11-26-2007, 08:51 AM
John Coltrane knew his scales!
11-26-2007, 09:13 AM
understatement of the century :dude
No. I think maybe book wise he wouldn't talk that way. But Hendrix knew the stuff he played intuitively.
A lot of the greats even jazz guys didn't know half the theory some do. I think theory kind've came about as way to describe and analyze what they did. Maybe they were just thinking chromatic or playing with or against a chord tone. They might've not even known a zillion scales.
11-26-2007, 09:26 AM
Clapton once said, his most satisfying moment during a solo would be when he stopped playing what he'd come up himself and start playing all these licks copped from Albert King, Freddie King and Robert Johnson, note for note.
Larry Carlton didn't even have a clue about a scale an audience was talking to him about, during one of his clinics. He did admit he has great understanding of harmony.
Eric Johnson couldn't name a chord he was playing in his instruction video.:eek:
I believe many gifted musicians just couldn't "name" all of what they play. They just play with and by their ears. They just play what sounds good to them.
The publishers, teachers and us, students, aspiring learners, try to comprehend what they did by using words to describe, organize and systemize what they play so that we can better understand.
Unlike many of us, they play the music first, they don't need to bother documenting or naming or comprehenting what they themselves had play, afterwards.
A great chef just come up with great dishes by cooking, tasting and experimenting , not by following any recipe or set rules.
Nevertheless, Coltrane and Davis do know and can name what they play inside out and upside down. They came up with new names for scales and chords from time to time.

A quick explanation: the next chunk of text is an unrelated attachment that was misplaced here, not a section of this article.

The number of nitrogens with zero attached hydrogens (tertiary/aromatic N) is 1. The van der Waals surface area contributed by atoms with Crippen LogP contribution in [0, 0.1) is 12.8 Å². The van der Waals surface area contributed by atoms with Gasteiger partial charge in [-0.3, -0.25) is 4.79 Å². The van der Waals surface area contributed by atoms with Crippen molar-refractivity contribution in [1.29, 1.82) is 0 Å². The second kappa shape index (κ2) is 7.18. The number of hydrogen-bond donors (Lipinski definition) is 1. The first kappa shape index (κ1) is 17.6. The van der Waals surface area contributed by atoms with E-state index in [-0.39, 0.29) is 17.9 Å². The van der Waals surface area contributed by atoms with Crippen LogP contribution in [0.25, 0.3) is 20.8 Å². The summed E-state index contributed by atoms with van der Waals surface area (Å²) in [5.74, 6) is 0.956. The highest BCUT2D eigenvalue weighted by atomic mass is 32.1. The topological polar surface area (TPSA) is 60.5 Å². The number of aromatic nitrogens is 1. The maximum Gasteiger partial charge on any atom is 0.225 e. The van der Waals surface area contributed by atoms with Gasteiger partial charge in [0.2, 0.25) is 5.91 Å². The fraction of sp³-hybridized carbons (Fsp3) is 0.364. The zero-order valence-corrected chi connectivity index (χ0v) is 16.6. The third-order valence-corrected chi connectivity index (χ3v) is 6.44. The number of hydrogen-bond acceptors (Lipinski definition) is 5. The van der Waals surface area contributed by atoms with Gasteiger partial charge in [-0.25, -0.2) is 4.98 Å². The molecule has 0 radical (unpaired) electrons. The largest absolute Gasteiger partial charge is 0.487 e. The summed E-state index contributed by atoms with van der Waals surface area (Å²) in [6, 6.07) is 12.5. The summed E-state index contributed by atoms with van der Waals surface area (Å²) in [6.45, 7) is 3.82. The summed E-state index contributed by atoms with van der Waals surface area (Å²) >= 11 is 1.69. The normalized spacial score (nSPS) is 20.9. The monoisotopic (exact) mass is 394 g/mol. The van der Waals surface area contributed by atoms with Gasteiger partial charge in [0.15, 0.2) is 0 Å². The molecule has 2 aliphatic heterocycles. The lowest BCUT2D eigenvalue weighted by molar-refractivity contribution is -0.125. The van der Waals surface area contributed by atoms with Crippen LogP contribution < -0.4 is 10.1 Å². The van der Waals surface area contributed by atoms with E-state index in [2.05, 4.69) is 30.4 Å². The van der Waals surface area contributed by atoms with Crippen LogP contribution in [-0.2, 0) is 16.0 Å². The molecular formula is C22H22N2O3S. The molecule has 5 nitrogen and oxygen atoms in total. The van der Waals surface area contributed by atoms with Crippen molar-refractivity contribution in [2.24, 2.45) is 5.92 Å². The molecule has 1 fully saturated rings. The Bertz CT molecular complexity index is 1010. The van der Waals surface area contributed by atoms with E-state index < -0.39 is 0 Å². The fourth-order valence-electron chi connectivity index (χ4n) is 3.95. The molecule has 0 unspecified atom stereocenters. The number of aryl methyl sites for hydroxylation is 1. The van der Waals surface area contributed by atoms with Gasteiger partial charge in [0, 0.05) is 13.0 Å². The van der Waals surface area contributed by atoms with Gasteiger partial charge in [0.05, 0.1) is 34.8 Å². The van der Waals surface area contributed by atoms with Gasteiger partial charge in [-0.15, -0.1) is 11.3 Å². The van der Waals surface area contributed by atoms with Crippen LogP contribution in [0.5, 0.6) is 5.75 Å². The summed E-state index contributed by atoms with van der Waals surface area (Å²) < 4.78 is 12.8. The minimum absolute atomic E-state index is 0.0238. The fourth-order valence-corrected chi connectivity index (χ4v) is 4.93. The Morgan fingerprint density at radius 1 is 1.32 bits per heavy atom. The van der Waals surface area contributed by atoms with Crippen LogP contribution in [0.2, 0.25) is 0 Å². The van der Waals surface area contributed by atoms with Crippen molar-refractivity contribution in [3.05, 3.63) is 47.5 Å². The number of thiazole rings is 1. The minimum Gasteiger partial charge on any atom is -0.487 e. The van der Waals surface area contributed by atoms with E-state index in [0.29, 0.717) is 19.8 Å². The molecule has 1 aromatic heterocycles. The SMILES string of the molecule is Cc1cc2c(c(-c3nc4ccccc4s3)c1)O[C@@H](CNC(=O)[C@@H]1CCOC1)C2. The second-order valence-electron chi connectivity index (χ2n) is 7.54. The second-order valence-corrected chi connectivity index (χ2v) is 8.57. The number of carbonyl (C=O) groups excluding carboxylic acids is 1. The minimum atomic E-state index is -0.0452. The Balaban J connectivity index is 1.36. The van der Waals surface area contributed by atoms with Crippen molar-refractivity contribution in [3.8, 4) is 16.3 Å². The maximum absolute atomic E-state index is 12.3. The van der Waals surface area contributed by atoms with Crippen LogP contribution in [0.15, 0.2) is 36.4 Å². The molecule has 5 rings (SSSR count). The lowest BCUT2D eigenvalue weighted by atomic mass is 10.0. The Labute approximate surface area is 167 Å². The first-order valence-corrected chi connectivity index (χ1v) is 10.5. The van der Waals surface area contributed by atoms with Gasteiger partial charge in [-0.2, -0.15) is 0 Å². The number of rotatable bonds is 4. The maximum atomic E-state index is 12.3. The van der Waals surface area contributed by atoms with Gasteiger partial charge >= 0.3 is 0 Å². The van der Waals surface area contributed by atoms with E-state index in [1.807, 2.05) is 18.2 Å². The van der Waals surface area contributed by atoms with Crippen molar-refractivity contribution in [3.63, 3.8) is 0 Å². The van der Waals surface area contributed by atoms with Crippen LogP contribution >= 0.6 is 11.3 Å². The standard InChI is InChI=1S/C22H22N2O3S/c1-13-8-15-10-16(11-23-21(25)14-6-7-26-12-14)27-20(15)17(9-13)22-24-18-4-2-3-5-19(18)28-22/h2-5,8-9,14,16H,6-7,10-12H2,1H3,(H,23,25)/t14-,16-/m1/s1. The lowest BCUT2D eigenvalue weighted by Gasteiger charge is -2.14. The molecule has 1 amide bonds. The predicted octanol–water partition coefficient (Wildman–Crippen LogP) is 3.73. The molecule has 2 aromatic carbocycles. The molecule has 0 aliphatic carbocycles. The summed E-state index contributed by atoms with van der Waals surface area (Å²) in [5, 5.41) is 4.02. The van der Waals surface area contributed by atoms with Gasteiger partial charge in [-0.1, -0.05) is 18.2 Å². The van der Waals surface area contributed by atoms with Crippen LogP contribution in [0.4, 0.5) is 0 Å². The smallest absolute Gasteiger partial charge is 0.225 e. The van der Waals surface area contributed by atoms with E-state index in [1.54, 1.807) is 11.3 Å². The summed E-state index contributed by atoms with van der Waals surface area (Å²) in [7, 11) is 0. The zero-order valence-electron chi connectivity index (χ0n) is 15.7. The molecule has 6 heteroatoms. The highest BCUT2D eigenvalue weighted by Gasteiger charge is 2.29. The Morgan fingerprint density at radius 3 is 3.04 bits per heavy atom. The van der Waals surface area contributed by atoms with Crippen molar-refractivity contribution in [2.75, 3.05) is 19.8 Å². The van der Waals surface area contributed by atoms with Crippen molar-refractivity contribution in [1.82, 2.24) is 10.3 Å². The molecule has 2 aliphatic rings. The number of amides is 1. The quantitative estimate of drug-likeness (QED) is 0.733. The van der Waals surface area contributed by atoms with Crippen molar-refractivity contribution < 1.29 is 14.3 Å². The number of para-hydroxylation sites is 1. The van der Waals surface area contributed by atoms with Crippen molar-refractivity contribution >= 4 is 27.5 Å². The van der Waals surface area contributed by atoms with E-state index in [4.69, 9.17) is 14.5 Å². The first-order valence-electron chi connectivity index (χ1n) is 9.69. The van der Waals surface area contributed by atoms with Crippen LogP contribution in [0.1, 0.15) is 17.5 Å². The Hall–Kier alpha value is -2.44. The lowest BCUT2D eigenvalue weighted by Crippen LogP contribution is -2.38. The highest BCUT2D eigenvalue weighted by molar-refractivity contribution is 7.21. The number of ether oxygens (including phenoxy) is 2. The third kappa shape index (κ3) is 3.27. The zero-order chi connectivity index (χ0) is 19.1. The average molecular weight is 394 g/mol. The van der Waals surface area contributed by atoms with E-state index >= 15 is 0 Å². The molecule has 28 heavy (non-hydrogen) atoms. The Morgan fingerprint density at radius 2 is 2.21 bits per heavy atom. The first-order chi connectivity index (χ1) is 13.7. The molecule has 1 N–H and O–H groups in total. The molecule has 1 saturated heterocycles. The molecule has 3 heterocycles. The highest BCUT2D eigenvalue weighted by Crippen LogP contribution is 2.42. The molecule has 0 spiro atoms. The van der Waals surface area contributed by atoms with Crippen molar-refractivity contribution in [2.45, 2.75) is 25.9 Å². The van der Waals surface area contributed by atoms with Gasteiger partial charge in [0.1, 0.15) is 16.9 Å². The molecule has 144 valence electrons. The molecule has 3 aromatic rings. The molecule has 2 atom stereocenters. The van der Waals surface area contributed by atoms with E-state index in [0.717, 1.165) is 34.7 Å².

In my humble opinion musical language is one that can be self determined. You know, in terms of shapes (of chords and scales) and sounds that go with them and how they react to one another. I've known people who instinctively play in pentatonic major over country type tunes and pentatonic minor over blues. They know the theory but most definitely don't know the names.
It's necessary to know a 'standardised' language to communicate your ideas to other musicians - no surprise you've mentioned guys who sang, played and wrote all on their own.
- a few genralisations in there but I think you get the point.
11-26-2007, 01:04 PM
I remember when I first got my guitar 10 years ago I didn't take any lessons or learned any theory beyond knowing a few basic chords. I would mess around and try to make a good sounding solo and I came up with something that sounded pretty decent to me.
Fast forward 8 years, I finally start to read and learn theory and low and behold, that "solo" that I came up with was simply the extended version of the major pentatonic scale.
Point is, like others posted, they knew the scales and whatnot, simply by messing around with it, but never knew the technical names of them.
I would imagine, though, that if you'd ask them if they played off the "blues scale" or "pentatonic" scale they'd say yes. I wouldn't think they'd be able to answer if you asked them about lydian, dorian, and whatnot.